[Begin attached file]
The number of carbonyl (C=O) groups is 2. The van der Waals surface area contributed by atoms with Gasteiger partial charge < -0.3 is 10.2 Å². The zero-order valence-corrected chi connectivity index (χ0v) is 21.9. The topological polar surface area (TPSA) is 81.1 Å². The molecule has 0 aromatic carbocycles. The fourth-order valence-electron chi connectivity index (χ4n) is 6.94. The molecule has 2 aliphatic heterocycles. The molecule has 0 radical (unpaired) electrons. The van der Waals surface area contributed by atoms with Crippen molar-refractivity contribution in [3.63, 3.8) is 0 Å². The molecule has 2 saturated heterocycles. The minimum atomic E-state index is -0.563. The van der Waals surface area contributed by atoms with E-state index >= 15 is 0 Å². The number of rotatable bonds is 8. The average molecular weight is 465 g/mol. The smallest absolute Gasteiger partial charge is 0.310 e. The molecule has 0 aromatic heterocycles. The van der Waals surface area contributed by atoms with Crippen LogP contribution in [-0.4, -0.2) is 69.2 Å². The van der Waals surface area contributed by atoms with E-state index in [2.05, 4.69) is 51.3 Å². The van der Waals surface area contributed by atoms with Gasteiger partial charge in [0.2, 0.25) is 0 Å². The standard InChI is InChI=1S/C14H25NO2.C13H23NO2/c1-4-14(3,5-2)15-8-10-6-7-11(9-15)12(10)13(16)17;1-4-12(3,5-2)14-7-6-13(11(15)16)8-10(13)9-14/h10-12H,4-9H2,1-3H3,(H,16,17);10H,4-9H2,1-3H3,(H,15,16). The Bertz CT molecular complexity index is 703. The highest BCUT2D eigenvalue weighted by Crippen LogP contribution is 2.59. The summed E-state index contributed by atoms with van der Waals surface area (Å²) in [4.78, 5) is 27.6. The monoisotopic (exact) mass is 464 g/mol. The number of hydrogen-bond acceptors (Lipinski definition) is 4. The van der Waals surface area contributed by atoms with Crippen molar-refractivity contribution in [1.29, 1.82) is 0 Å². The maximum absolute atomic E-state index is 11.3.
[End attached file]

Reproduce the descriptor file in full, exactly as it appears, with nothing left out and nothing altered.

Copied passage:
The number of carbonyl (C=O) groups is 2. The van der Waals surface area contributed by atoms with Gasteiger partial charge < -0.3 is 10.2 Å². The zero-order valence-corrected chi connectivity index (χ0v) is 21.9. The topological polar surface area (TPSA) is 81.1 Å². The molecule has 0 aromatic carbocycles. The fourth-order valence-electron chi connectivity index (χ4n) is 6.94. The molecule has 2 aliphatic heterocycles. The molecule has 0 radical (unpaired) electrons. The van der Waals surface area contributed by atoms with Crippen molar-refractivity contribution in [3.63, 3.8) is 0 Å². The molecule has 2 saturated heterocycles. The minimum atomic E-state index is -0.563. The van der Waals surface area contributed by atoms with E-state index >= 15 is 0 Å². The number of rotatable bonds is 8. The average molecular weight is 465 g/mol. The smallest absolute Gasteiger partial charge is 0.310 e. The molecule has 0 aromatic heterocycles. The van der Waals surface area contributed by atoms with Crippen LogP contribution in [-0.4, -0.2) is 69.2 Å². The van der Waals surface area contributed by atoms with E-state index in [2.05, 4.69) is 51.3 Å². The van der Waals surface area contributed by atoms with Gasteiger partial charge in [0.2, 0.25) is 0 Å². The standard InChI is InChI=1S/C14H25NO2.C13H23NO2/c1-4-14(3,5-2)15-8-10-6-7-11(9-15)12(10)13(16)17;1-4-12(3,5-2)14-7-6-13(11(15)16)8-10(13)9-14/h10-12H,4-9H2,1-3H3,(H,16,17);10H,4-9H2,1-3H3,(H,15,16). The Bertz CT molecular complexity index is 703. The highest BCUT2D eigenvalue weighted by Crippen LogP contribution is 2.59. The summed E-state index contributed by atoms with van der Waals surface area (Å²) in [4.78, 5) is 27.6. The monoisotopic (exact) mass is 464 g/mol. The number of hydrogen-bond acceptors (Lipinski definition) is 4. The van der Waals surface area contributed by atoms with Crippen molar-refractivity contribution in [1.29, 1.82) is 0 Å². The maximum absolute atomic E-state index is 11.3.